Public Health Nutrition

Research Papers

HOT TOPIC – Nutrition during pregnancy

Assessment of dietary fish consumption in pregnancy: comparing one-, four- and thirty-six-item questionnaires

Emily Okena1 c1, Lauren B Guthriea1, Arienne Bloomingdalea1, Matthew W Gillmana1a2, Sjurdur F Olsena2, Chitra J Amarasiriwardenaa3, Deborah N Plateka4, David C Bellingera5 and Robert O Wrighta5a6

a1 Department of Population Medicine, Harvard Medical School and the Harvard Pilgrim Health Care Institute, 133 Brookline Avenue, Boston, MA 02215, USA

a2 Department of Nutrition, Harvard School of Public Health, Boston, MA, USA

a3 Department of Environmental Health, Harvard School of Public Health, Boston, MA, USA

a4 Department of Obstetrics and Gynecology, Harvard Vanguard Medical Associates, Boston, MA, USA

a5 Children's Hospital Boston, Boston, MA, USA

a6 Channing Laboratory, Brigham and Women's Hospital, Boston, MA, USA


Objective Fish consumption influences a number of health outcomes. Few studies have directly compared dietary assessment methods to determine the best approach to estimating intakes of fish and its component nutrients, including DHA, and toxicants, including methylmercury. Our objective was to compare three methods of assessing fish intake.

Design We assessed 30 d fish intake using three approaches: (i) a single question on total fish consumption; (ii) a brief comprehensive FFQ that included four questions about fish; and (iii) a focused FFQ with thirty-six questions about different finfish and shellfish.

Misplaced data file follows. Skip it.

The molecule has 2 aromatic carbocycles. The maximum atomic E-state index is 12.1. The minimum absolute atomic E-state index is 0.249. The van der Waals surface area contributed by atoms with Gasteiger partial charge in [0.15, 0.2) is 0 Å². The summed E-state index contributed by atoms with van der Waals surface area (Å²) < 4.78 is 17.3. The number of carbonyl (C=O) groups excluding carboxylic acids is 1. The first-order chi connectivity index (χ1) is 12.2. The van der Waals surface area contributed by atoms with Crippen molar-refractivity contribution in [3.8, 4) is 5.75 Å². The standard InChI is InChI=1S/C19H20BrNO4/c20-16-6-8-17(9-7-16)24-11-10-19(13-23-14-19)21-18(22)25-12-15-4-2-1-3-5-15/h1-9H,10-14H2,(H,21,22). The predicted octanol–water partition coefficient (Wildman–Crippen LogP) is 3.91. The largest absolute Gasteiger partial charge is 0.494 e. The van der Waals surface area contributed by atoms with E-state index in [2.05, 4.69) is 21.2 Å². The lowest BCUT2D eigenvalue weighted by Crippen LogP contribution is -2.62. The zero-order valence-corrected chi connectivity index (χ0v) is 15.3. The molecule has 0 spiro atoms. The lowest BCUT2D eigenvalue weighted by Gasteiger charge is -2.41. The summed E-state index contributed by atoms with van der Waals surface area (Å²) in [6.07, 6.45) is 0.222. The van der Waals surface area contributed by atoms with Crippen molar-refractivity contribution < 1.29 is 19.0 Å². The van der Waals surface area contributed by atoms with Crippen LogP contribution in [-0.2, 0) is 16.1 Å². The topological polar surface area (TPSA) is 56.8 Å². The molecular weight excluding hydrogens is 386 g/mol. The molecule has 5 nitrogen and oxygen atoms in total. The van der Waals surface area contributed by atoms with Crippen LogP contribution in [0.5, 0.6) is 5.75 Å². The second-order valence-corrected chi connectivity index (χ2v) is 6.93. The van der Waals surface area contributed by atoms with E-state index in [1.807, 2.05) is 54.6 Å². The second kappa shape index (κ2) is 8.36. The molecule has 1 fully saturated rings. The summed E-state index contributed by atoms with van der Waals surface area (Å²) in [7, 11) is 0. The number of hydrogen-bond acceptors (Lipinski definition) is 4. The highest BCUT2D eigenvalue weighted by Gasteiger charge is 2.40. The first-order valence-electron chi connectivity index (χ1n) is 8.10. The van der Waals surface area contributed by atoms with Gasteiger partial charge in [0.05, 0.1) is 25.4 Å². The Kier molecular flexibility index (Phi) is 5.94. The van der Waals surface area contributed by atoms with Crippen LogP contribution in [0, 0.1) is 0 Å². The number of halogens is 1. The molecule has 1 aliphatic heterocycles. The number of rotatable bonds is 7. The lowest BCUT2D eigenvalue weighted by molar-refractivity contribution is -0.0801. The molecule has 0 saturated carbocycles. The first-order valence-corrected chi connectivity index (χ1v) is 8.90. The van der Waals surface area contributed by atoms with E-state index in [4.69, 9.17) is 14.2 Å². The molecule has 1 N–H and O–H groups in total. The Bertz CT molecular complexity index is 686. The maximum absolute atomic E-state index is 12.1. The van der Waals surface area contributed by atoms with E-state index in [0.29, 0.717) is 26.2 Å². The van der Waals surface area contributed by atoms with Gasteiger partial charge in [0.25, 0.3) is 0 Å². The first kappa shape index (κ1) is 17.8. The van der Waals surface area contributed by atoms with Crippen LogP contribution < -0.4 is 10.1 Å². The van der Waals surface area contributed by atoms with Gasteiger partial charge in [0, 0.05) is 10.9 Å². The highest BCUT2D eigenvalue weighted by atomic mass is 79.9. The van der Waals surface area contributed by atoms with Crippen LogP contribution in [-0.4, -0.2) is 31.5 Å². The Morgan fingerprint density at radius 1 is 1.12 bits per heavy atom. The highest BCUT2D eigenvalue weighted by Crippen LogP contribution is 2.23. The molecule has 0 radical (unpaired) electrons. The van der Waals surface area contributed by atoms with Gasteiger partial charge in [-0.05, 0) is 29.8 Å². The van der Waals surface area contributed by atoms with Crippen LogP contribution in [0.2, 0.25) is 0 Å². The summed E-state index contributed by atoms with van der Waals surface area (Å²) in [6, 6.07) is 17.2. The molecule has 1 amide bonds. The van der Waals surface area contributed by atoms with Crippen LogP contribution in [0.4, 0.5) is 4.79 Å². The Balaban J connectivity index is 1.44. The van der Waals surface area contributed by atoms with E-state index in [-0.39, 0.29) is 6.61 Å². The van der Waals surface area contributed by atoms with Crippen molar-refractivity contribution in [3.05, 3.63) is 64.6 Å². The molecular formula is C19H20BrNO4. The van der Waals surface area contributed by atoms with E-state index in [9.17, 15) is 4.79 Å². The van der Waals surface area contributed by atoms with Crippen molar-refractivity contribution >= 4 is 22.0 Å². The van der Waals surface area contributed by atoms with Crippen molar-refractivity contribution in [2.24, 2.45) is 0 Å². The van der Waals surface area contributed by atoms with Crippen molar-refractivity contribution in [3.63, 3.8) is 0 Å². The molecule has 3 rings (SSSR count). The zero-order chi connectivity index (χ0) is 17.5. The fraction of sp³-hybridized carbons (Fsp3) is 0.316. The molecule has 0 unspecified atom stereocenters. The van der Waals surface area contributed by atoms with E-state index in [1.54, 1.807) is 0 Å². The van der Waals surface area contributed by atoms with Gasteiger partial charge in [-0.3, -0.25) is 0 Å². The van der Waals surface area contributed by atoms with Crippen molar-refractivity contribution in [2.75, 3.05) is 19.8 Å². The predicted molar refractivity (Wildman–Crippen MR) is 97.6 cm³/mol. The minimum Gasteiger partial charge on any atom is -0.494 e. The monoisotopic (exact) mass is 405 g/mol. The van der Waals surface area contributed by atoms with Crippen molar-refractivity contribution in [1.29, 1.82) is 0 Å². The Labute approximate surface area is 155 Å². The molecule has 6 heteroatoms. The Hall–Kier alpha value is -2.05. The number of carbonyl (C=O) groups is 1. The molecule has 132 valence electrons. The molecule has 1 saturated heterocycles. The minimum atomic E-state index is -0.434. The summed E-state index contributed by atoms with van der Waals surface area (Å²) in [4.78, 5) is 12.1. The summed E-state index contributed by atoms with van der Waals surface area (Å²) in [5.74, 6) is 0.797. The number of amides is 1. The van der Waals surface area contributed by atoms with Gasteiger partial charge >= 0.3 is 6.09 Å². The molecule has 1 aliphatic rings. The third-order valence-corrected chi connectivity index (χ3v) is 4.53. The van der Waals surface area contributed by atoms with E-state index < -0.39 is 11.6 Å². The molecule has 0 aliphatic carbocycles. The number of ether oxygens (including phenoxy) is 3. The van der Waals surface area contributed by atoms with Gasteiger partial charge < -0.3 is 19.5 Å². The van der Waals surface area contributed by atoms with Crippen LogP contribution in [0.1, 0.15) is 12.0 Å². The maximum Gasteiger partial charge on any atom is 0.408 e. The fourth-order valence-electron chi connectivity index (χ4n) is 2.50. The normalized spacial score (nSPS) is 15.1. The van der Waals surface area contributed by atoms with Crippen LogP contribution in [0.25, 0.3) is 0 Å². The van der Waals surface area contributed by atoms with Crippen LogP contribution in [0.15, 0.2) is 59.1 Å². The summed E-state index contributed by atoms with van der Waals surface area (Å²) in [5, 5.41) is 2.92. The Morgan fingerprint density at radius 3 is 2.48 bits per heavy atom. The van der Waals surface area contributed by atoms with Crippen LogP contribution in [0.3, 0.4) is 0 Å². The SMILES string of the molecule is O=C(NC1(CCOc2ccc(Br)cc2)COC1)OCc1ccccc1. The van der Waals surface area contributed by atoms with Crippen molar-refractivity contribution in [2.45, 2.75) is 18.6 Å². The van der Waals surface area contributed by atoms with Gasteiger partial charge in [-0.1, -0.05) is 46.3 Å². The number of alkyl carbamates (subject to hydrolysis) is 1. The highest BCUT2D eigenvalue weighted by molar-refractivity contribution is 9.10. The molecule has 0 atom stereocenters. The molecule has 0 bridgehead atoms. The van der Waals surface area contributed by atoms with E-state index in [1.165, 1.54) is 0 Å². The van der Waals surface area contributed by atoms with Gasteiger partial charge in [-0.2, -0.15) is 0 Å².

Setting Obstetrics practices in Boston, MA, USA.

Subjects Fifty-nine pregnant women who consumed ≤2 monthly fish servings.

Results Estimated intakes of fish, DHA and Hg were lowest with the one-question screener and highest with the thirty-six-item fish questionnaire. Estimated intake of DHA with the thirty-six-item questionnaire was 4·4-fold higher (97 v. 22 mg/d), and intake of Hg was 3·8-fold higher (1·6 v. 0·42 μg/d), compared with the one-question screener. Plasma DHA concentration was correlated with fish intake assessed with the one-question screener (Spearman r = 0·27, P = 0·04), but not with the four-item FFQ (r = 0·08, P = 0·54) or the thirty-six-item fish questionnaire (r = 0·01, P = 0·93). In contrast, blood and hair Hg concentrations were similarly correlated with fish and Hg intakes regardless of the assessment method (r = 0·35 to 0·52).

Conclusions A longer questionnaire provides no advantage over shorter questionnaires in ranking intakes of fish, DHA and Hg compared with biomarkers, but estimates of absolute intakes can vary by as much as fourfold across methods.

(Received August 03 2012)

(Revised March 18 2013)

(Accepted May 08 2013)

(Online publication July 24 2013)


  • Dietary assessment;
  • DHA;
  • Fish;
  • FFQ;
  • Mercury;
  • Nutrition;
  • n-3 Fatty acid;
  • Pregnancy


c1 Corresponding author: Email